And that is the most glaring weakness of Elfman’s Spider-Man 2: its note-for-note repetition of passages of music from the original film. “Spider-Man 2 Main Title” is, aside from a few additional electronic swooshes, identical to the main title from the original film. The menacing Green Goblin theme from the prequel is inelegantly replaced with the pounding Doc Ock motif, but the change is awkward and the seams are almost literally visible (a similar problem would beset Christopher Young in transitioning between adapted Elfman material and his own music in Spider-Man 3). “At Long Last, Love,” the final score cue, also cribs heavily from Spider-Man‘s “Finale,” and smaller fragments of regurgitation are scattered throughout the album. While Elfman was under intense pressure to do this, obviously, that can’t alter the fact that this reuse is extremely noticeable and distracting when it appears. Also missing from most of Elfman’s new score material is the contemporary electronic mix that helped make the original Spider-Man such a fun melding of Elfman old and new.

That said, Elfman does provide a major and highly satisfying new theme for the Doc Ock character, an eight-note (naturally) melody that slashes violently up and down the scale in a way that perfectly encapsulates the villain’s powerful, herky-jerky movement. Its awkward shoehorning into “Spider-Man 2 Main Title” aside, the theme is tremendous fun and, when Elfman gives it interplay with his existing theme for Spidey in action set-pieces like “The Bank” or “Armageddon.” It’s especially effective in the unused “Train,” which was replaced wholesale by a Christopher Young piece of comparable complexity and quality but which featured only a muted reference to the Ock theme; the piece as Elfman intended is a first-rate piece of action scoring much like “Final Confrontation” from the first album, the composer letting his themes battle even as the characters on screen do the same.

The composer is able to do some interesting things with his themes in places. Elfman’s love theme has plenty of mileage and development throughout cues like the first part of “Spidus Interruptus” and “A Really Big Web!” and it is, if anything, more lovely when it’s allowed to breathe away from the director’s influence. Also, somewhat surprisingly, the menacing Green Goblin villain theme from the first movie is given a dark reprise in “The Goblin Returns,” foreshadowing Christopher Young’s extensive use and adaptation of that theme in the third and final film of the Raimi trilogy.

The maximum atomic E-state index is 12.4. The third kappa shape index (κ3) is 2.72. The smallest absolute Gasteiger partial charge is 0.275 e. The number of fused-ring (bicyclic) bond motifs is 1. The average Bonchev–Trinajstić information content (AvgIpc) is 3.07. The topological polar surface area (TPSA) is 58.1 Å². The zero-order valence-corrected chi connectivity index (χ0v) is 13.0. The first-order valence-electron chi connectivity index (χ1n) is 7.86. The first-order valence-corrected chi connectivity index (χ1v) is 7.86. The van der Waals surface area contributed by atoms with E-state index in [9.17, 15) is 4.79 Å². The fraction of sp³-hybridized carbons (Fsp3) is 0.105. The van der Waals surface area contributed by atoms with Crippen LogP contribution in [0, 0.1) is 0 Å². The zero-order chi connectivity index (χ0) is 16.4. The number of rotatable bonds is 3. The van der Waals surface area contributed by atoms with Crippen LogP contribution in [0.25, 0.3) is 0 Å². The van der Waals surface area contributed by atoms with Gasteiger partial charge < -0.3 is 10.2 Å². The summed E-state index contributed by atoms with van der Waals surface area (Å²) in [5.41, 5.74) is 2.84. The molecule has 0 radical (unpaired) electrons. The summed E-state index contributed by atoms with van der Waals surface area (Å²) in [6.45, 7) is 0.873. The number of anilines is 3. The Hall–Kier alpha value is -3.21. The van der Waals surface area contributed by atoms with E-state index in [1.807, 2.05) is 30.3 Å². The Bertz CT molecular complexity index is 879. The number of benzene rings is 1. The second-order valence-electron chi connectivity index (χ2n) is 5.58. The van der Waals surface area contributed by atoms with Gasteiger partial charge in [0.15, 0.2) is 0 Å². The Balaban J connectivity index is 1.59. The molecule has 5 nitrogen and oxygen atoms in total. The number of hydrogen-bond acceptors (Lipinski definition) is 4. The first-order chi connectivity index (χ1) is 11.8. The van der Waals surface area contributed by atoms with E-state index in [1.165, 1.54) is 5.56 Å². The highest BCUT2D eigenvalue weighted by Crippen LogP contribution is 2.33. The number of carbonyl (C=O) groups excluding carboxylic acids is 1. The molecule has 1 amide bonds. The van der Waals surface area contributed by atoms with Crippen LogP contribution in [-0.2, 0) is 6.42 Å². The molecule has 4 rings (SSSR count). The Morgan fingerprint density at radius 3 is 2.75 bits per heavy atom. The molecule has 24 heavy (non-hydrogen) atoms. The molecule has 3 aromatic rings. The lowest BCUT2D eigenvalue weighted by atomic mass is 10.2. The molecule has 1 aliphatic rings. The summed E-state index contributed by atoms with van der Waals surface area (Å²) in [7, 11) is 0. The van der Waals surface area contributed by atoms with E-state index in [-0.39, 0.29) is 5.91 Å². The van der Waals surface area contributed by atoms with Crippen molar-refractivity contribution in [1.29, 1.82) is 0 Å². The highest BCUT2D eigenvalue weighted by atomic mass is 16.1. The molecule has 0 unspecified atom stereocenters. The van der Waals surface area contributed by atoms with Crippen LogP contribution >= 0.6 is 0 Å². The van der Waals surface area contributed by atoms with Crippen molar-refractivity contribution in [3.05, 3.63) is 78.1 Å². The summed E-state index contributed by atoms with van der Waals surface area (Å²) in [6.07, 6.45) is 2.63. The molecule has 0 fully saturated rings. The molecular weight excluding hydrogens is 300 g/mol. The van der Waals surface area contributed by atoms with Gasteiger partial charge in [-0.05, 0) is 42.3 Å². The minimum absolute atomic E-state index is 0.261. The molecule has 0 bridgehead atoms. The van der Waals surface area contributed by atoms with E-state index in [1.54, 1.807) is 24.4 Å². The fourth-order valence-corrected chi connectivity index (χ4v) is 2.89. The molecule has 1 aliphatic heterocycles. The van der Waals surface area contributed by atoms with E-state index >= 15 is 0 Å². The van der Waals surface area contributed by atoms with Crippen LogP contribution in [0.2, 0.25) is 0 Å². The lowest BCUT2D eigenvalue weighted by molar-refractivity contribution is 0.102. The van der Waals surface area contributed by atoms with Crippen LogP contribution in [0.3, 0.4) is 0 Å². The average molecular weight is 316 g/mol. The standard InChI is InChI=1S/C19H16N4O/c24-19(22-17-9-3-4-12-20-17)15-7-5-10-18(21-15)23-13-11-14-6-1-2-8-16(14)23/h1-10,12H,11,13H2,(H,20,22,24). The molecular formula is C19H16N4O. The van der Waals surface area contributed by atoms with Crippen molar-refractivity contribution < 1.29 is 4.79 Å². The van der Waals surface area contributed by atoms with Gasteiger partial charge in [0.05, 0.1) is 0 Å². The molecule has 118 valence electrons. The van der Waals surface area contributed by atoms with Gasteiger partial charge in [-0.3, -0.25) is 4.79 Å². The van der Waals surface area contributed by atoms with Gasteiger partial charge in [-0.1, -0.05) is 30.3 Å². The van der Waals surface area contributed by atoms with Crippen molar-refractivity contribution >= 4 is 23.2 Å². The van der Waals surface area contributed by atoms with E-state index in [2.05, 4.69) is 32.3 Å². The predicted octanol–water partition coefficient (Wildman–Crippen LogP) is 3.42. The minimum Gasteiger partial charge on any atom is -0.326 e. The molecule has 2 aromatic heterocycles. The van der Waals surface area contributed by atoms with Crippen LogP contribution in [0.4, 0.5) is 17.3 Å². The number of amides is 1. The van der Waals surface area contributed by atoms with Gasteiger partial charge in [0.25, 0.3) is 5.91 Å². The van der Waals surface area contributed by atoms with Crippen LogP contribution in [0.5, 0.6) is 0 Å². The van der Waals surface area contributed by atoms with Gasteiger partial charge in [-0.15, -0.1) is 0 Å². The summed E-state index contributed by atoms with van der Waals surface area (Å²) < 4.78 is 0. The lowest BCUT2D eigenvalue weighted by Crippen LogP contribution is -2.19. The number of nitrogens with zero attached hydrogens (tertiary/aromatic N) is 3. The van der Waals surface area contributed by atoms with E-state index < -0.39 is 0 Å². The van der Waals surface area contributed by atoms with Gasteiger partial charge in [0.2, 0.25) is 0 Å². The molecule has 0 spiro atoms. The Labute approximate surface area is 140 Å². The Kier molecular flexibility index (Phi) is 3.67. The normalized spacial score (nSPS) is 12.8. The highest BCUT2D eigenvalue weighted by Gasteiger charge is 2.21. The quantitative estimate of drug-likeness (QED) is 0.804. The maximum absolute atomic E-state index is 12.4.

Raimi and Elfman’s acrimonious split, with the composer declaring that he’d rather wait tables than have another Spider-Man 2 experience, meant that Spider-Man 3 was composed entirely by Christopher Young with substantial adaptations of Elfman’s themes. Young himself saw much of his work tinkered with or replaced by material written by Deborah Lurie or tracked in from the first two films, and it was never released in any form. The (relative) disaster of Spider-Man 3 in 2007 soured virtually the entire cast and crew on the series, leading to a risible series of remakes a few years later. Elfman and Raimi, much like Elfman and Burton in the mid-90s, eventually made amends and would work together again on Oz the Great and Powerful in 2013. As for Elfman’s Spider-Man 2, the strong original material and some clever adaptations of material from the previous film are enough to recommend it on album, but it’s hard to escape the feeling of repetition and needledropping that so frustrated the composer during the scoring process. One can sense the score Elfman wanted to write struggling to escape from the one he was allowed to write.

Rating: starstarstar

Freddy vs. Jason (Graeme Revell)